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Govt 'sure of 4% GDP growth this year'

Feb 04. 2015
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By The Nation

The military regime expects gross domestic product to grow by 4 per cent this year, likely driven by state and private investment, Deputy Prime Minister MR Pridiyathorn Devakula said.

"This year will definitely see more improvement," he said in an interview on Nation TV’s Kom Chad Luek programme late on Tuesday. "Last year’s growth was 0.8 per cent. This year’s is expected to reach 4 per cent. But some groups of people may not perform satisfactorily because of their accumulated debts. It’s a prolonged problem, which takes time to solve."

This year, private investment will begin to take off, while the government has been accelerating implementation of its infrastructure projects, including roads and double-track railways, to generate employment, he said.

In response to concerns over external and internal factors, particularly last weekend’s explosions in central Bangkok, Pridiyathorn expressed confidence that the military’s ruling National Council for Peace and Order (NCPO) could handle such situations. The government may need to explain to investors that the bombing was not severe, while warning everyone not to think negatively.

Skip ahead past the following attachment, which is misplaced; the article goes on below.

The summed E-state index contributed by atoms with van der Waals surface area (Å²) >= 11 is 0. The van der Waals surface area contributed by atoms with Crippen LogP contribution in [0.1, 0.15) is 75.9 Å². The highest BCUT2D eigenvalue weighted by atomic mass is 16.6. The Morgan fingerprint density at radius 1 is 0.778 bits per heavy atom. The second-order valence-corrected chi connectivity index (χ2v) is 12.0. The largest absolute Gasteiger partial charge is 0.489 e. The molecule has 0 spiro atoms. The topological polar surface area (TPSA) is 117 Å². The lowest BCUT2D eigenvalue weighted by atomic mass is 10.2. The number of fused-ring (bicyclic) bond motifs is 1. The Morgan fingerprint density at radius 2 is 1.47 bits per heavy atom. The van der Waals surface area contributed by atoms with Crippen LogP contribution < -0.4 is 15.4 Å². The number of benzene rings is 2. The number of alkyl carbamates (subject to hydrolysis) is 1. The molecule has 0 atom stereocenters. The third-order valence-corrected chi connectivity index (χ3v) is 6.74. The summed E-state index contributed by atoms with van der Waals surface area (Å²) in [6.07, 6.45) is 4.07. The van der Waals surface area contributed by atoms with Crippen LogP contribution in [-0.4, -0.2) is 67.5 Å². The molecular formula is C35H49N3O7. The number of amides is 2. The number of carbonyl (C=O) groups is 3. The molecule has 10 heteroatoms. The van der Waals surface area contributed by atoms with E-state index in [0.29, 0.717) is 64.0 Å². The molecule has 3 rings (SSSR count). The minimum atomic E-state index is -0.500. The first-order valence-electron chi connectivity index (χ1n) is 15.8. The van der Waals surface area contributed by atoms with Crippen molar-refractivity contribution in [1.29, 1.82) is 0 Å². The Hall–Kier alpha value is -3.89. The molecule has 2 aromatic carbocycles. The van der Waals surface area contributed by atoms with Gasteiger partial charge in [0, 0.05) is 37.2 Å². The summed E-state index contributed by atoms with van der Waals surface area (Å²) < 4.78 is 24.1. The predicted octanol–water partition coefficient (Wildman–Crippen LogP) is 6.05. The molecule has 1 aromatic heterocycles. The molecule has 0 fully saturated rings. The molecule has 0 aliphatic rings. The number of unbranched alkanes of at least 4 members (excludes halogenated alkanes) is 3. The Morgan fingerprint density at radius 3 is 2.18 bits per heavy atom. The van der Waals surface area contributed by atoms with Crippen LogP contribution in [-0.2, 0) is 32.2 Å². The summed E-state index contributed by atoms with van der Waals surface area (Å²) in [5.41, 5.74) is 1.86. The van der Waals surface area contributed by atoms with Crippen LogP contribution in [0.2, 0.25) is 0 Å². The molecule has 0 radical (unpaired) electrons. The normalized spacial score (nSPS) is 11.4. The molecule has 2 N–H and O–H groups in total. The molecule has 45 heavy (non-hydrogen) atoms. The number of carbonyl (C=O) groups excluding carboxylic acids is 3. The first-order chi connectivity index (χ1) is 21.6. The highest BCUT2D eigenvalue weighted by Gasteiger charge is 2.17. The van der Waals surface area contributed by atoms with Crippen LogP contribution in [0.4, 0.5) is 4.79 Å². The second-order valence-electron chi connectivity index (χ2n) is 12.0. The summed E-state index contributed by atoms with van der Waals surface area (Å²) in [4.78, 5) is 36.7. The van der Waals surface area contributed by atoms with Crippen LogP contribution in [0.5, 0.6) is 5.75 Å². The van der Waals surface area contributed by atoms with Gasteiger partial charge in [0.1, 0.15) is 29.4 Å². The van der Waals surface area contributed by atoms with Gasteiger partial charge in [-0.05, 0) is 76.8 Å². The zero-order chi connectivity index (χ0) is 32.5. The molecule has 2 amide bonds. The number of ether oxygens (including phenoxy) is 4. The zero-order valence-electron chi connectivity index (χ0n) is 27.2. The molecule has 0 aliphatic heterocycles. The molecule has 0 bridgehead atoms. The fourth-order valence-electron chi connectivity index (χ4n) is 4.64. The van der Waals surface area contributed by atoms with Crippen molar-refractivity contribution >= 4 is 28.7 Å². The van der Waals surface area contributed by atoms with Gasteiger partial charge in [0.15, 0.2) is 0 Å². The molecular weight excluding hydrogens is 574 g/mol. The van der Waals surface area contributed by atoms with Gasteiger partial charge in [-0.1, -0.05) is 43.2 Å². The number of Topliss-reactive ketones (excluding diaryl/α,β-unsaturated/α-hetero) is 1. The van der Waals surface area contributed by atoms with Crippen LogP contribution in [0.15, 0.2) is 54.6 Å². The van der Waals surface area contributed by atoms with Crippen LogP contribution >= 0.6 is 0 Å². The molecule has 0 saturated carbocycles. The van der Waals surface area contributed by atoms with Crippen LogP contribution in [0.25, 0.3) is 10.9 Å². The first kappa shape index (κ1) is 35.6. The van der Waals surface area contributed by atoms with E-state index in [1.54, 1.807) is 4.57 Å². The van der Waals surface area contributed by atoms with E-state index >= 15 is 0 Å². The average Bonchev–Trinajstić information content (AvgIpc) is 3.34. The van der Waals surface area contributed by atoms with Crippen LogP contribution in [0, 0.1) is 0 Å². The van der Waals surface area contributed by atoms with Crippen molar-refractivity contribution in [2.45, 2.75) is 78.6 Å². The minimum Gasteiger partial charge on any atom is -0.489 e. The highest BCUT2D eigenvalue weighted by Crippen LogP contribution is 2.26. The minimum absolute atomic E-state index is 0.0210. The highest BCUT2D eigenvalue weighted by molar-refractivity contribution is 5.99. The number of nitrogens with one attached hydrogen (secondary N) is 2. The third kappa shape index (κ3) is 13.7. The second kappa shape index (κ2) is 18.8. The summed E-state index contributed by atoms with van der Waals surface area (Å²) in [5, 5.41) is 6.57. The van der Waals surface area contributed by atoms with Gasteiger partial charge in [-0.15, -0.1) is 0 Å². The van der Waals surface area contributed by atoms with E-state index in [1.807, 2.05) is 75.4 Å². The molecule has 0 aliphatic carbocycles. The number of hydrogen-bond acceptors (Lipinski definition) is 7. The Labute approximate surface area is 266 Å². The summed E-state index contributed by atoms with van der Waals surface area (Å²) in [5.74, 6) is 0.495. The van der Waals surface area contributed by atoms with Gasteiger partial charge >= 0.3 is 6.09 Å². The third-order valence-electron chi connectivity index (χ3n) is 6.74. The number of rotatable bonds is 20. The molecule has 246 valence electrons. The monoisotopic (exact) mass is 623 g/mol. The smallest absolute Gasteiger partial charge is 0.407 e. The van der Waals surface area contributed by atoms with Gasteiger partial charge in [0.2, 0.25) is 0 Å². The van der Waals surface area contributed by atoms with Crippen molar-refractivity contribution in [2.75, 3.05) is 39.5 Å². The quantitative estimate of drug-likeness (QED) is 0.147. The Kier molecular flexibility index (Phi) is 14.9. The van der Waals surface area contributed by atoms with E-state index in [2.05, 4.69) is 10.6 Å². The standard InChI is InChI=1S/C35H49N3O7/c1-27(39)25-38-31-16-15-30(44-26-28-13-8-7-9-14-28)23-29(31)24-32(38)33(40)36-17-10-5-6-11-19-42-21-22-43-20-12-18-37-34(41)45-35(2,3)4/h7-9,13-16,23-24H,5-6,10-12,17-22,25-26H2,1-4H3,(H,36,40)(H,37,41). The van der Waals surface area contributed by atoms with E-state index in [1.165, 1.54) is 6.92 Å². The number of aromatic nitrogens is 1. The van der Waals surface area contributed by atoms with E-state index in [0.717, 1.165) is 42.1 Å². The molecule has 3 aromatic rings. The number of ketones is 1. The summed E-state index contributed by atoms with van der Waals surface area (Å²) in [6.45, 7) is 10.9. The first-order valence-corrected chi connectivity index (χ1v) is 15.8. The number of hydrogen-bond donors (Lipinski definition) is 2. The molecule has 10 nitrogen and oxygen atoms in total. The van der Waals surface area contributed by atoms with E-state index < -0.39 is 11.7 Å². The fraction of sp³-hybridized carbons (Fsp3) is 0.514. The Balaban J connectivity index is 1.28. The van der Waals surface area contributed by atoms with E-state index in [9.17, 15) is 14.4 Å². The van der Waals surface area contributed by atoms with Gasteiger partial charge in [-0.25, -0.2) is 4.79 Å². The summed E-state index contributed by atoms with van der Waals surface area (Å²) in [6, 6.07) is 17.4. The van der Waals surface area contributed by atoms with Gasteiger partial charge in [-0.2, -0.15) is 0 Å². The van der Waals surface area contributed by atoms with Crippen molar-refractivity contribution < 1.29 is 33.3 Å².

Though the World Bank has expressed concern over the Thai economy, he stressed that the country’s fiscal position and foreign reserves were in good shape.

"We concede that in the first half of last year, Thai economic growth was negative but improvement began in the second half. Since the [current military] government took office, thousands of factories have been opened after we solved the licence-approval problem. More factories mean more employment, and this reflects more investment and improvement in economic figures," Pridiyathorn said.

He also conceded that household debt had continued rising, as Thais have been cautious with their spending, particularly through credit cards. He has asked commercial banks to handle the situation on expectations of seeing an improvement by the third quarter of this year.

Responding to concerns that the junta was trying to consolidate its political power through the proposed "digital economy" laws, Pridiyathorn said this was a misunderstanding. He said he welcomed the opposition to these bills as the government would take the criticisms into consideration and make adjustments. There are two sets of bills, one regarding the proposed digital economy and the other seven on tightening cyber-security.

He also insisted that the junta would not seize control of media frequencies.

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